Cosmetic surgeons should question patients about their body image to screen out those with a mental disorder before agreeing to operate, doctors say.
Body dysmorphic disorder (BDD), in which people become obsessed about perceived defects in their appearance, affects an estimated 250,000 people in Britain, 0.5 per cent of the adult population. Many sufferers turn to surgery instead of psychiatry for treatment.
Guidelines issued yesterday by the National Institute for Health and Clinical Effectiveness say specialist teams should be established in every primary care trust to diagnose and treat BDD sufferers and the allied condition obsessive compulsive disorder (OCD), which affects about 1 million people.
Obsessive compulsive disorder is ranked as one of the 10 most disabling illnesses by the World Health Organisation in terms of lost income and quality of life, yet can be effectively treated with brief therapy or antidepressant drugs.
The actress Jane Horrocks admitted in 1999 that she suffered from obsessive compulsive disorder which affected her swallowing, leaving her with an aching jaw from the incessantly repeated action. Later she became obsessed with counting how many times she blinked. She said the condition improved after she became a mother.
Tim Kendall, a Sheffield-based consultant psychiatrist and joint director of the National Collaborating Centre for Mental Health, said:"One survey showed it took up to 17 years from the time of onset of the illness to the sufferer receiving the correct treatment ... A lot of people's lives are wrecked."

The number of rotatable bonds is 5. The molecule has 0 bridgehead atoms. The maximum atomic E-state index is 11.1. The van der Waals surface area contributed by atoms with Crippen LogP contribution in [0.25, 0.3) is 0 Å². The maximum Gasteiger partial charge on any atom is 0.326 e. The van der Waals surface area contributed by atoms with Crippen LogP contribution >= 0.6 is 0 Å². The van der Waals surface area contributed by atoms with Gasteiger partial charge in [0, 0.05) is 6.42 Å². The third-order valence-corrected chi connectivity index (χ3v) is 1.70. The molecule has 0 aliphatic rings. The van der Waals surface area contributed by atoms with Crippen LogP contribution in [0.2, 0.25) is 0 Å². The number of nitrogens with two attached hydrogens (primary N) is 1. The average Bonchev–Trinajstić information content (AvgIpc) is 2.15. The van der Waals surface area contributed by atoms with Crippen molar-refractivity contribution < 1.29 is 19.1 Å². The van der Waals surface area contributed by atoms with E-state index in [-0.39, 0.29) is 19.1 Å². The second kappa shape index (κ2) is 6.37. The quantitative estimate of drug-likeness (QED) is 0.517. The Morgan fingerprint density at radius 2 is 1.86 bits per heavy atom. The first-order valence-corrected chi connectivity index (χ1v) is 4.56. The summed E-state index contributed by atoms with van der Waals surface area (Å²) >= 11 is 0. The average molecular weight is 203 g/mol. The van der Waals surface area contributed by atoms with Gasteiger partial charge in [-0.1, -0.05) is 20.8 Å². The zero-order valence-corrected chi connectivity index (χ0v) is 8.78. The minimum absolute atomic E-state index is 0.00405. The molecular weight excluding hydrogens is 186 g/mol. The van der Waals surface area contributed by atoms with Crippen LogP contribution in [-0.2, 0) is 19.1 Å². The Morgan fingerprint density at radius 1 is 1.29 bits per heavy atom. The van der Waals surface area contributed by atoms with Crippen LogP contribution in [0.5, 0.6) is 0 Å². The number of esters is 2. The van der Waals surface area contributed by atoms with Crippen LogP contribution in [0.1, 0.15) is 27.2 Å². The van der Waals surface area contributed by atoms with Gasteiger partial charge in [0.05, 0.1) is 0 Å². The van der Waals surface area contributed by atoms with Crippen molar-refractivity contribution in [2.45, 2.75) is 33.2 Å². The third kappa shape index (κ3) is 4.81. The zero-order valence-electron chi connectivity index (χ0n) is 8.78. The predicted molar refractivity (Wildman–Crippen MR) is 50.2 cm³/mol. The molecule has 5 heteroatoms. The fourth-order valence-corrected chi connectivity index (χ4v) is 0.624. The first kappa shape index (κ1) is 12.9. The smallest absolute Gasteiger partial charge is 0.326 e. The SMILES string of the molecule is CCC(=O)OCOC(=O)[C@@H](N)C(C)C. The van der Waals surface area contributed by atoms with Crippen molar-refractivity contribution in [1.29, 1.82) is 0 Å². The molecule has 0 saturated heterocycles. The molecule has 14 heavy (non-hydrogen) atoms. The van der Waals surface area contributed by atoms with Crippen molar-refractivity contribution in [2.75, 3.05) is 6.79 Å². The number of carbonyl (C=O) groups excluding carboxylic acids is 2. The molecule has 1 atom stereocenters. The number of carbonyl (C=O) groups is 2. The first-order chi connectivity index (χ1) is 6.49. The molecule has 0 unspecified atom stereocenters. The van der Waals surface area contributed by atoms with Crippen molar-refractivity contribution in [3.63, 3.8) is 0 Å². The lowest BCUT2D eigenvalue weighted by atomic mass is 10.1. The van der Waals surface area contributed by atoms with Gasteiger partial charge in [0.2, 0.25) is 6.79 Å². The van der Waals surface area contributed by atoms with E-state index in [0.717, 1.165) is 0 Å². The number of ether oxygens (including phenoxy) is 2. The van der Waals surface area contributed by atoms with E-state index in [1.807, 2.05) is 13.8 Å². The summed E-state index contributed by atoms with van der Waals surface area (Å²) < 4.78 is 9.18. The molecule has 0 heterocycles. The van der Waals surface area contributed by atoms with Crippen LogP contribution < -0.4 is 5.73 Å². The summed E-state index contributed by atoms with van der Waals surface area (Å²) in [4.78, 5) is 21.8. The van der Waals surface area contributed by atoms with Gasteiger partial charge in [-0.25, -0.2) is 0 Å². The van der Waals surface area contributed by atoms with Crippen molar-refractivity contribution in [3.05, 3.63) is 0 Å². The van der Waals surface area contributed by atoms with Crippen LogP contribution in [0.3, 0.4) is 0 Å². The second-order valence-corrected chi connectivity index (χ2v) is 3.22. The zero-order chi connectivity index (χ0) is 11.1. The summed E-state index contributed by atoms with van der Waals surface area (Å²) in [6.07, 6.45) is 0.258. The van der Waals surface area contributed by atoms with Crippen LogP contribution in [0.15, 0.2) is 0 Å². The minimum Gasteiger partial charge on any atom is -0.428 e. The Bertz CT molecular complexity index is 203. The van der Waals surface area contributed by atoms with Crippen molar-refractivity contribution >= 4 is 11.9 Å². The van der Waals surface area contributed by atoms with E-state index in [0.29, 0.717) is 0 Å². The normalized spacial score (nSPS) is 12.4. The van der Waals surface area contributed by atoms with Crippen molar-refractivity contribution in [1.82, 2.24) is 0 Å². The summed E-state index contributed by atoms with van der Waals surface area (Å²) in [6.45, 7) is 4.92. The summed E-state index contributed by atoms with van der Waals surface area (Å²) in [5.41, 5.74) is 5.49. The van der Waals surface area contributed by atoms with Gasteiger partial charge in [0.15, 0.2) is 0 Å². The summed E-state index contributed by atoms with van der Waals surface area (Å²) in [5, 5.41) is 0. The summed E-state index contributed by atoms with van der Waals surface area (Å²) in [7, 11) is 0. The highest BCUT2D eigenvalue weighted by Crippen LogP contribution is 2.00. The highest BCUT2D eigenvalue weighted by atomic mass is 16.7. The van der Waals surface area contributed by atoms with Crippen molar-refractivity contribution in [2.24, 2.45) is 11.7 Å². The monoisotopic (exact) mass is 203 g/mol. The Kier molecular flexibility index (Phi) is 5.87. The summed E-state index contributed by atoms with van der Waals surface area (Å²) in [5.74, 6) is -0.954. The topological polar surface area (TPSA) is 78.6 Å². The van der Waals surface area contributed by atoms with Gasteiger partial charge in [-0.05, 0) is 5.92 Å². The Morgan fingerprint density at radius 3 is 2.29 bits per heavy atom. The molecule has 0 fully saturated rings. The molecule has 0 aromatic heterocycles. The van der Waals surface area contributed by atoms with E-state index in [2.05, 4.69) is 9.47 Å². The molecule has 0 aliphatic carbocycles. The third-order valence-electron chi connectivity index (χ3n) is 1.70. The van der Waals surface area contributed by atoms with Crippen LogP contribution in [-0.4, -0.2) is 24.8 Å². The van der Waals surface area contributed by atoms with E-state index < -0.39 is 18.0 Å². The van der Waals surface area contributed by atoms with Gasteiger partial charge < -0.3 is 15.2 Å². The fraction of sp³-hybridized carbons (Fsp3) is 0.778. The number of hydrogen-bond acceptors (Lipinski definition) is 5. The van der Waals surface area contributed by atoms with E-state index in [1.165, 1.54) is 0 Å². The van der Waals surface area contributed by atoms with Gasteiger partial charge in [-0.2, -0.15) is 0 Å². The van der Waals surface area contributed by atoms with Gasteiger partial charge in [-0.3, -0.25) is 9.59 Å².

On BDD, he added: "Cosmetic surgeons ought to be thinking, when someone comes and says the bridge of their nose is too wide, why are they coming for treatment? Sometimes there is an obvious problem with their face but [in other cases] I think they should ask the question."
David Veale, consultant psychiatrist at the Maudsley Hospital in London and an expert in BDD said: "The problem is mainly centred round the face. People magnify their defects - they tend to see themselves as a walking nose. We see a lot of people who have been for cosmetic surgery and remain dissatisfied - or the problem moves on to another area."
Isobel Heyman, a consultant child and adolescent psychiatrist at the Maudsley, said children as young as six were affected by obsessive compulsive disorder and it could last into old age. "It can destroy young lives. I see many children who spend six to seven hours a day washing. They can't go to school and they can't see friends, they feel incredibly embarrassed and ashamed."
Gillian Knight, 43, an OCD sufferer, said the main hurdle was getting the right diagnosis and treatment. "It started when I was 13, I would have intrusive thoughts that I might accidentally harm somebody or have an accident. To get rid of the thoughts I had to check everything was safe. I spent hours trying to get out of the bathroom by making the bath mat flat so no one could trip over it. At first the checking relieves the anxiety but then you have more and more thoughts and you can't get out of it."
Ms Knight, from north London, works as the research manager at the Institute of Chartered Accountants. She was 26 before she got effective treatment with antidepressants and, later, cognitive behaviour therapy . "The therapy really helped - it had a lasting impact," she said. "The intrusive thoughts don't entirely go away but they don't bother me. I lead a normal life."
OCD Action can be contacted by telephone on 0207 226 4000 or at www.ocdaction.org.uk
How do you know if you have the syndromes?
Possible symptoms of obsessive compulsive disorder include:
* Washing or cleaning a lot
* Checking things a lot
* Thoughts that bother you that you would like to get rid of but can't
* Daily activities taking a long time to finish
* Being concerned to put things in a special order or being upset by mess
Possible symptoms of body dysmorphic disorder:
* Worrying about the way you look and wishing you could think about it less
* Having specific concerns about your appearance and spending more than an hour a day with them on your mind
* Worries making it hard to do your work or be with your friendsReuse content